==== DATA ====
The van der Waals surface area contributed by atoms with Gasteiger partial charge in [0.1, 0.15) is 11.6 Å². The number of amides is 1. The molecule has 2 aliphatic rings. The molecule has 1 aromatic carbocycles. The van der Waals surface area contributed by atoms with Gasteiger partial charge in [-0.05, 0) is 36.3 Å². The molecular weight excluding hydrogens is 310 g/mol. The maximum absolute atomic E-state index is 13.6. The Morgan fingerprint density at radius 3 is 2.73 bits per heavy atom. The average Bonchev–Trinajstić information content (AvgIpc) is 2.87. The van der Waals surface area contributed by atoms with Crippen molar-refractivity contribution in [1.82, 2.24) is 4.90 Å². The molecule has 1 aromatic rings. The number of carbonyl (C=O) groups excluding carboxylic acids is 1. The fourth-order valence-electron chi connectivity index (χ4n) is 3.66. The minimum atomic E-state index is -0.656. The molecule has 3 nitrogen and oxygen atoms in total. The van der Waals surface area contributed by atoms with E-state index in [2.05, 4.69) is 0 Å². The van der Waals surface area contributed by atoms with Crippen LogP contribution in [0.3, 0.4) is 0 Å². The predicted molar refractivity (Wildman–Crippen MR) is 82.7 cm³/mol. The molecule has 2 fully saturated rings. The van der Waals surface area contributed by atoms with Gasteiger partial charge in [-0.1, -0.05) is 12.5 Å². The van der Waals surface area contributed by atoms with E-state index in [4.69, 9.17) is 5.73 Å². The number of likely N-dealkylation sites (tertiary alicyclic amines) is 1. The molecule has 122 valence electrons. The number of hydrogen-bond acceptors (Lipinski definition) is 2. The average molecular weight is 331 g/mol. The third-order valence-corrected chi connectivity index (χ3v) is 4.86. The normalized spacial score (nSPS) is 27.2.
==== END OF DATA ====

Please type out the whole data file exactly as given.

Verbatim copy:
The van der Waals surface area contributed by atoms with Gasteiger partial charge in [0.1, 0.15) is 11.6 Å². The number of amides is 1. The molecule has 2 aliphatic rings. The molecule has 1 aromatic carbocycles. The van der Waals surface area contributed by atoms with Gasteiger partial charge in [-0.05, 0) is 36.3 Å². The molecular weight excluding hydrogens is 310 g/mol. The maximum absolute atomic E-state index is 13.6. The Morgan fingerprint density at radius 3 is 2.73 bits per heavy atom. The average Bonchev–Trinajstić information content (AvgIpc) is 2.87. The van der Waals surface area contributed by atoms with Crippen molar-refractivity contribution in [1.82, 2.24) is 4.90 Å². The molecule has 1 aromatic rings. The number of carbonyl (C=O) groups excluding carboxylic acids is 1. The fourth-order valence-electron chi connectivity index (χ4n) is 3.66. The minimum atomic E-state index is -0.656. The molecule has 3 nitrogen and oxygen atoms in total. The van der Waals surface area contributed by atoms with E-state index in [2.05, 4.69) is 0 Å². The van der Waals surface area contributed by atoms with Crippen LogP contribution in [0.3, 0.4) is 0 Å². The predicted molar refractivity (Wildman–Crippen MR) is 82.7 cm³/mol. The molecule has 2 fully saturated rings. The van der Waals surface area contributed by atoms with Gasteiger partial charge in [-0.1, -0.05) is 12.5 Å². The van der Waals surface area contributed by atoms with E-state index in [4.69, 9.17) is 5.73 Å². The number of likely N-dealkylation sites (tertiary alicyclic amines) is 1. The molecule has 122 valence electrons. The number of hydrogen-bond acceptors (Lipinski definition) is 2. The average molecular weight is 331 g/mol. The third-order valence-corrected chi connectivity index (χ3v) is 4.86. The normalized spacial score (nSPS) is 27.2.